Frank Bellizzi said...

Reading this just confirms what I have sensed many times; that my wealth makes it much easier for me to avoid or get over pain compared to someone who doesn't have the access I tend to take for granted. When I get a migraine, Imitrex is in the cabinet. I don't like its side effects, but they're much better than the headache. I don't like to think about how it would be to always have to ride out a migraine. But I know that millions of people do.

Getting closer to poverty and reading this blog have helped me to not be so oblivious. Thanks for your efforts, Larry, to help others to think and to live better.

Anonymous said...

I'm saying, sure, people who have less their life isn't going to be as pain free as someone who has more. I wonder if our call to seek justice in the world might not always look like making the poor in the richest country in the world, look more like the richest people in the richest country in the world, rather, have christians of all socio economic statuses living amongst the poor, befriending them, and helping them when need arises, sharing what they have, etc. Poverty is such a relative thing... in the not too distant past, even the wealthiest of wealthy in the world didn't have indoor plumbing, something that even the majority of poor have in todays society.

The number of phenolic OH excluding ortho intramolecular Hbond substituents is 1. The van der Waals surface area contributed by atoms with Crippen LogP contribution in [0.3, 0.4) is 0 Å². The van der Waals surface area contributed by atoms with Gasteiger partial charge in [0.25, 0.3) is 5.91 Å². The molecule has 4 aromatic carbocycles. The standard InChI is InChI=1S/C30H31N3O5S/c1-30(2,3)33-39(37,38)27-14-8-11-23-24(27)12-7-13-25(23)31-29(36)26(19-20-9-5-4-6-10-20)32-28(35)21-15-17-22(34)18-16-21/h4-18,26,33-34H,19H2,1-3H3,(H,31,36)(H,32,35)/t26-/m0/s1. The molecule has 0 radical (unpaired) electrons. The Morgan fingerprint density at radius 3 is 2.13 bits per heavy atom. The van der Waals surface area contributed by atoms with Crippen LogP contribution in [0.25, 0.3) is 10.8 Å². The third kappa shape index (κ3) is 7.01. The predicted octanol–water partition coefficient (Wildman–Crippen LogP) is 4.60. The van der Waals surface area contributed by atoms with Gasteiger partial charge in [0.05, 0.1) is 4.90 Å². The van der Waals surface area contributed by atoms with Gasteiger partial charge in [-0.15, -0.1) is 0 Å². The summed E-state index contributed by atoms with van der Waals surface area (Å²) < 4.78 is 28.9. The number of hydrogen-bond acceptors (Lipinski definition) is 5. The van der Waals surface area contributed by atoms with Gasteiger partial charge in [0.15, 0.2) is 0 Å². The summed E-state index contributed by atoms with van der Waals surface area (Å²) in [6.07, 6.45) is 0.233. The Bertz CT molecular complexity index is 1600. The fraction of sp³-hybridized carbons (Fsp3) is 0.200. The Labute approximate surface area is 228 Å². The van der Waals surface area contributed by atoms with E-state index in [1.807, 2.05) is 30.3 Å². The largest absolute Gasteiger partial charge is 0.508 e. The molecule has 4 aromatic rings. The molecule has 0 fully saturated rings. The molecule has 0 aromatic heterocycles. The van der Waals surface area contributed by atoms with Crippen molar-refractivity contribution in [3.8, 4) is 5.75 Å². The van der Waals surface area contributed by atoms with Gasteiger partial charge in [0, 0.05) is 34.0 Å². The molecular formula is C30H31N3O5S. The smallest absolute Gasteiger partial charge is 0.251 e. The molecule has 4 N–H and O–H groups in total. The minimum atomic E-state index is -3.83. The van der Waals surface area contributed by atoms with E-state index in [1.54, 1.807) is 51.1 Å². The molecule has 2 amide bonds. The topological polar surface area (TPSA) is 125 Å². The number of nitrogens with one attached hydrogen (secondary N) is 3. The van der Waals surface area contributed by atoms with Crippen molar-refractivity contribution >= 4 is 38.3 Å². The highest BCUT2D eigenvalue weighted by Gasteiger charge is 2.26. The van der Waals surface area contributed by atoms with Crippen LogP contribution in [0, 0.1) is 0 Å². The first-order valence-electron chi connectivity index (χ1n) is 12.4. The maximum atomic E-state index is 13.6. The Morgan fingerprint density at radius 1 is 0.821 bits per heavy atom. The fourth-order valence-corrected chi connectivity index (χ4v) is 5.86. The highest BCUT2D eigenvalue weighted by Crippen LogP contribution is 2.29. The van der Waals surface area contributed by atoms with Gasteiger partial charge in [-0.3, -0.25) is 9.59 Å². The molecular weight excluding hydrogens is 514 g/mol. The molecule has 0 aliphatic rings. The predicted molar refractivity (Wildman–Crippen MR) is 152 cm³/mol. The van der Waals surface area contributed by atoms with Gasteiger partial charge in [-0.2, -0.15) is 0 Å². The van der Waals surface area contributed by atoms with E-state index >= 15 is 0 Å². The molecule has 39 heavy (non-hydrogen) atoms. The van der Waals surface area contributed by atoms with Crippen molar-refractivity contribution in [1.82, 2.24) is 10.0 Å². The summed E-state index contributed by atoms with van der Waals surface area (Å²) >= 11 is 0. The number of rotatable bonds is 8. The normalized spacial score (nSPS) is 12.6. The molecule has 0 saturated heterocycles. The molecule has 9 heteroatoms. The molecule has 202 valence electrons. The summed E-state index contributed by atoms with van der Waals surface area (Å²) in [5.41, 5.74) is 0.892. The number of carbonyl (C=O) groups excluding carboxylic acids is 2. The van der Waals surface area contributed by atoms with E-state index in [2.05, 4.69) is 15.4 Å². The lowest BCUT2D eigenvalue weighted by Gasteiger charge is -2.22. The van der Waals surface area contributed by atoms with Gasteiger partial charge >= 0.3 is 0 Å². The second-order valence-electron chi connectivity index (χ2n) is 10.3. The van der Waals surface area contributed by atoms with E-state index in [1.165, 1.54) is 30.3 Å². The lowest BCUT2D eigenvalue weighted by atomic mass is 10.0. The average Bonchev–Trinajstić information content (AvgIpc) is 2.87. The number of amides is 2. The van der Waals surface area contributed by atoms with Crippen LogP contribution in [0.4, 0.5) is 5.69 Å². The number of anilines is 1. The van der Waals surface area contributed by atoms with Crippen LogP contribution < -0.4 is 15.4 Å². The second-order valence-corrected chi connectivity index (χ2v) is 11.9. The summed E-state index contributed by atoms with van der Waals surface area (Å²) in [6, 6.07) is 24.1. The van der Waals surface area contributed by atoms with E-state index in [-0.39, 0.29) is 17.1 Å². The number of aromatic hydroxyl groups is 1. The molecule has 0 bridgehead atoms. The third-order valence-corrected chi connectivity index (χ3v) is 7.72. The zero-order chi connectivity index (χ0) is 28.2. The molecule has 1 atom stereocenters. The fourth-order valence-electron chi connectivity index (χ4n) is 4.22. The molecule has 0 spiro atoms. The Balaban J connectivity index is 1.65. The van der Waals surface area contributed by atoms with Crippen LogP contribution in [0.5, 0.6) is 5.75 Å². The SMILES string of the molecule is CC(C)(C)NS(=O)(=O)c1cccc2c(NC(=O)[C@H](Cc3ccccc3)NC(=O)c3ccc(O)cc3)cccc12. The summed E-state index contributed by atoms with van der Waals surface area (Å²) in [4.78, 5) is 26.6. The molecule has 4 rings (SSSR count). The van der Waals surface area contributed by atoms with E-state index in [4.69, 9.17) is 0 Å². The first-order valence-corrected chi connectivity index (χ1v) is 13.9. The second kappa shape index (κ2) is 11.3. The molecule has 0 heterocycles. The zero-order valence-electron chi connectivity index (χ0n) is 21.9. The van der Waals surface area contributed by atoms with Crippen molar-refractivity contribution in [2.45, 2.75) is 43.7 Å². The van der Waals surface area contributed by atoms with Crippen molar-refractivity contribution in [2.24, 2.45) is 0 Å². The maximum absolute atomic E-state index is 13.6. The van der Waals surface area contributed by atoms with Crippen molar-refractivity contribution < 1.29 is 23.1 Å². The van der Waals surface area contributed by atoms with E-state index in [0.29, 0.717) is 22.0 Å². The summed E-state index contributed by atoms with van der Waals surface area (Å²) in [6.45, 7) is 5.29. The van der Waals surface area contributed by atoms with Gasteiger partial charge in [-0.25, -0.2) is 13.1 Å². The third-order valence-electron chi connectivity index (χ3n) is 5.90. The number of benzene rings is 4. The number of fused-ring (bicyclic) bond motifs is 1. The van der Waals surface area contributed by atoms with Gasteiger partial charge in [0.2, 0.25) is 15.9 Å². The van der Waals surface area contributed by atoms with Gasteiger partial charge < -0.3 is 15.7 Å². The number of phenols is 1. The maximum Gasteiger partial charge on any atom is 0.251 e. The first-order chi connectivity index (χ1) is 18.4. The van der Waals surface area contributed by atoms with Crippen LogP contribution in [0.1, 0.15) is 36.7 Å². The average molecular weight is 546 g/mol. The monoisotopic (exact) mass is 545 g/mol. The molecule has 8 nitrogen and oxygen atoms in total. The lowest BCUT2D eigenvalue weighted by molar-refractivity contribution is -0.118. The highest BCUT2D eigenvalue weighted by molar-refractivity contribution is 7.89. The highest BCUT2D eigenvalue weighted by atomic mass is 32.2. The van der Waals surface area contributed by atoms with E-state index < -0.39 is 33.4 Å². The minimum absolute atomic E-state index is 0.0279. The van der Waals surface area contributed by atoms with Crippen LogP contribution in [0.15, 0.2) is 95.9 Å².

We can point out all day long how life isn't as easy for those that have less money that someone else, but is that what we're supposed to be doing? Should we constantly be comparing lifestyles? Which is why I bring up the point that the vast majority of the world would kill to be homeless in this country.

Maybe we should stop trying to classify, and determine who deserves what, and be arms of healing to those who are hurting, and sometimes, those that are hurting are the wealthy, and those that are rich are the poor.

Frank Bellizzi said...